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Pointing to the present

October 6th, 2014 | No Comments »
Talk about à propos. Recently I came across the words below, written by the great British landscape architect and designer, Sir Geoffrey Jellicoe. They struck a chord -- a loud chord in a major key. The past is now pointing me to a soon-to-be present, with a new website and blog combined. For those of you who receive posts automatically through email, don't worry. The system will continue to work... or so I'm told. If you have difficulties, you can contact me (as of Friday Oct 12) at [email protected] At Glen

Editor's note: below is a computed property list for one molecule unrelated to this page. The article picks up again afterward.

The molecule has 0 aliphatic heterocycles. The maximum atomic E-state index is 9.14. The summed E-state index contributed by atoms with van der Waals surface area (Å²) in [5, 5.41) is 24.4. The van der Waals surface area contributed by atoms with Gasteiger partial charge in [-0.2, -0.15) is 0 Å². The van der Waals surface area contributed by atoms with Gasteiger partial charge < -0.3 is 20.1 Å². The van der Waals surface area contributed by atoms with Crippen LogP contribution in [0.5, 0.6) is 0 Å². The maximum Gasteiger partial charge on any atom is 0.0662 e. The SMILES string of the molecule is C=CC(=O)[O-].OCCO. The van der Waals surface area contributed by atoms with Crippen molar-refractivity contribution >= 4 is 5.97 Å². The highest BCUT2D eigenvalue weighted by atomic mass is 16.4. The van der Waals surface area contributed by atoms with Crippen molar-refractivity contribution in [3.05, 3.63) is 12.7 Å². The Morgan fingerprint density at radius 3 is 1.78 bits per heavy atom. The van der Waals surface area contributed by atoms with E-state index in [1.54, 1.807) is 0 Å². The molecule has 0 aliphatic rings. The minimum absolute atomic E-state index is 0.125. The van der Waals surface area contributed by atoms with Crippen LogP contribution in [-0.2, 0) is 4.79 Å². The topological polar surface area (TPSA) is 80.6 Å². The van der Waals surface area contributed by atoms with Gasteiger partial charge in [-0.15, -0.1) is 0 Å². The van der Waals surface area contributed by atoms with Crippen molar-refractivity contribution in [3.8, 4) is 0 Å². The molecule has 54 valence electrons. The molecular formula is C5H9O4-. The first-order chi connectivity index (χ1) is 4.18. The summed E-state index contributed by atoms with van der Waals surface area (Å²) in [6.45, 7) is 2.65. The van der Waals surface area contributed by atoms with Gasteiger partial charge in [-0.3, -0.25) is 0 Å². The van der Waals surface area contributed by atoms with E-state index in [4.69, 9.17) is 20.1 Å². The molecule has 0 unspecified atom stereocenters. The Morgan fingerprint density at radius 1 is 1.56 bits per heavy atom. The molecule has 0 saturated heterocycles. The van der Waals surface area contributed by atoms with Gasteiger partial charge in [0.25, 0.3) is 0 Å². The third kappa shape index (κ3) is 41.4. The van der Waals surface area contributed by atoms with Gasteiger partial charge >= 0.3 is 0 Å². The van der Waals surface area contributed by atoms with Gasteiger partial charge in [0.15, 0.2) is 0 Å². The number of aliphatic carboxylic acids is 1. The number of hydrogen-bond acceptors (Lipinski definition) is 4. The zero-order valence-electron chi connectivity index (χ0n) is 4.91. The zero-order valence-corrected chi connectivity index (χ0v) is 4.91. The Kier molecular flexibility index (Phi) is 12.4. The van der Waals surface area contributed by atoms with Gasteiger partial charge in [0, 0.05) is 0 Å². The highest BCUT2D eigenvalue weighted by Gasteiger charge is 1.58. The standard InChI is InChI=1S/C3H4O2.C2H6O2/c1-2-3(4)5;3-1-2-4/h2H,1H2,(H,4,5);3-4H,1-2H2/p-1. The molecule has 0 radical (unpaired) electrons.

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Reflecting on Site and Insight

September 29th, 2014 | 4 Comments »
Site and Insight. I've used these words many times in talking about gardens, in thinking about landscapes, in writing about both. Recently I've added a third word to the list. Sight, Site and Insight. This is what art, landscape and design are based on: looking at what surrounds you, observing the lay of the land, the spirit of the place, the conditions that govern it, and then using those observations purposefully to create a space that engages the mind and the emotions. This is what I try to do at Glen Villa. This

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Pruning: The Good, The Bad and The Ugly

September 22nd, 2014 | 3 Comments »